For others, however, counseling may be the very thing that pulls them away from serious mental illness or addiction. The first step in most 12-step programs is to admit that one is powerless over the addiction. This means that on their own power, they are unable to stop their errant behavior. One of the primary assistants in the addict’s community of caregivers is a trained professional who can help unlock the deeper reasons why the individual is seeking solace in his addiction.

Getting healthy is the most important goal for a person, whether the problem is major or minor. We cannot be concerned about the unhealthy viewpoint of individuals in society who still maintain that counseling is only for a certain category of people. As one counselor said, “Get over it and get help.”

Religious stigma

Just as common as social stigma, there is a strain of thought among Christians that counseling is somehow contrary to God’s Word, and therefore should be avoided. They hold the Bible up and insist that everything we need for life is contained within. Although this is a proper spiritual approach, it can definitely be misapplied.

God designed us as embodied persons. He endowed us with a body, mind, and spirit. The Bible doesn’t contain up-to-date medical manuals, but few Christians would refuse a doctor’s treatment because they couldn’t locate the proper chapter and verse authorizing them to do so. As psychologist Dr. James Dobson has said, the task of a Christian psychologist is not fundamentally different than that of any Christian. He needs to exercise discernment by filtering everything through the screen of God’s Word. In this way, a Christian approach to psychotherapy would reject methods and theories that contradicted God’s revealed truth.

Mental and physical health are similar in this regard. As our medical knowledge progresses, we understand more clearly just how intricate and wondrous God’s design is. Unlocking the mysteries of the mind does not replace our faith in Christ, it illuminates it.

Secular counseling can miss the vital spiritual link to our mental and emotional health, but trained Christian counselors can offer an integrated approach that includes body (behaviors), mind (thoughts and emotions), and spirit (our relationship with God).

Fear

Of all the reasons to avoid counseling, this is the most understandable. Many of the problems that lead to counseling are caused by painful experiences that a person often has no interest in reliving. Some of these include:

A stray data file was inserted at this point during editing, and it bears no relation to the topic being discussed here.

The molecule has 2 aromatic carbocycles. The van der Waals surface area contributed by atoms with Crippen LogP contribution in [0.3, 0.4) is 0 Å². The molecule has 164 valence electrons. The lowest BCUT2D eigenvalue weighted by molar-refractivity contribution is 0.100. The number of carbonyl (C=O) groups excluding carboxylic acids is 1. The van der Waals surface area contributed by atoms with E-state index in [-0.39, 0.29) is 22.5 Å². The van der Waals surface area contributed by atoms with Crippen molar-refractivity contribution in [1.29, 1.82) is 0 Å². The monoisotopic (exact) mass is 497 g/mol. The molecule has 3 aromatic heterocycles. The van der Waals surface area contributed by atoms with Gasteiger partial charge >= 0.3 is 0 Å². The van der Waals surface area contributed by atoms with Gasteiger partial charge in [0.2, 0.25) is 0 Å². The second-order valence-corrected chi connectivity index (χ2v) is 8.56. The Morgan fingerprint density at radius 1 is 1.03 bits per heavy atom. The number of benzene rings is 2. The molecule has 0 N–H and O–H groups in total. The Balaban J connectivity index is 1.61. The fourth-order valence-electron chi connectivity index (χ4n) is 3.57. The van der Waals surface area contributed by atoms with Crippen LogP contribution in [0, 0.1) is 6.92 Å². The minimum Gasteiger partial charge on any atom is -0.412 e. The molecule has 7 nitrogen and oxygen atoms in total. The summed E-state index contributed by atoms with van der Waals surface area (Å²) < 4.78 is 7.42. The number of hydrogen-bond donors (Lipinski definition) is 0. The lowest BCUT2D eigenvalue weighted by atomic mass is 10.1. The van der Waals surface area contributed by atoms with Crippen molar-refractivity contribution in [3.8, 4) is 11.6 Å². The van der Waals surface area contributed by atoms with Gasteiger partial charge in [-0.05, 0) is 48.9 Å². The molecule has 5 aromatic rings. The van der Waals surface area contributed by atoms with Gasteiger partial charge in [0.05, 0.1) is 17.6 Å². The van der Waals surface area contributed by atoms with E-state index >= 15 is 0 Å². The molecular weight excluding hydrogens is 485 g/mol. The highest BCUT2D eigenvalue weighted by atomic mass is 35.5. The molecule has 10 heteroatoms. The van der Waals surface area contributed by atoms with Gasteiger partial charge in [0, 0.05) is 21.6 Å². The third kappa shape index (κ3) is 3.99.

• Death
  • Divorce
  • Sexual abuse (childhood, rape, etc.)
  • Physical abuse
  • Addiction (for the addict or spouse)
  • Major trauma or calamity

Just the thought of diving into those painful memories is enough to keep many people from seeking help throughout their lives. Even as we acknowledge the reality of this pain, we can also offer encouragement to move forward.

Our fear is based on the pain of reopening the entrance wound, but this focus keeps us from seeing how destructive and dangerous the internal wound is. Reopening the wound will be painful for some as they begin counseling, as will finding and extracting the bullet that caused the wound. Yet, without getting to the source of our pain, we will never fully heal. We will always carry the weight of our original wound with us, and we will notice the bleeding from time to time as the wound tells us that it still isn’t healed, that it is still harming our lives.

Cost

Cost is a common barrier for the practically minded. For those with limited incomes, it is not unreasonable to consider the price tag for something that seems less important than rent, food, or clothing. Yet, for those who can afford counseling, there is an all-too-common practice of bargain hunting for professional therapy. Would we bargain hunt for heart surgeons or parachute manufacturers? Why, then, would we cut corners when it comes to our mental and emotional well-being?

Bad experiences

While less common than the other barriers, having a previous bad experience with a therapist can be one of the hardest to overcome. A person with a prior experience that has not helped, not been focused, or has led to counseling abuse (a rare, but real occurrence), is unlikely to ever return. This negative experience compounds the initial trauma or situation that led the person to seek help, and may actually serve as a prison door locking the individual into his internal pain for the rest of his life.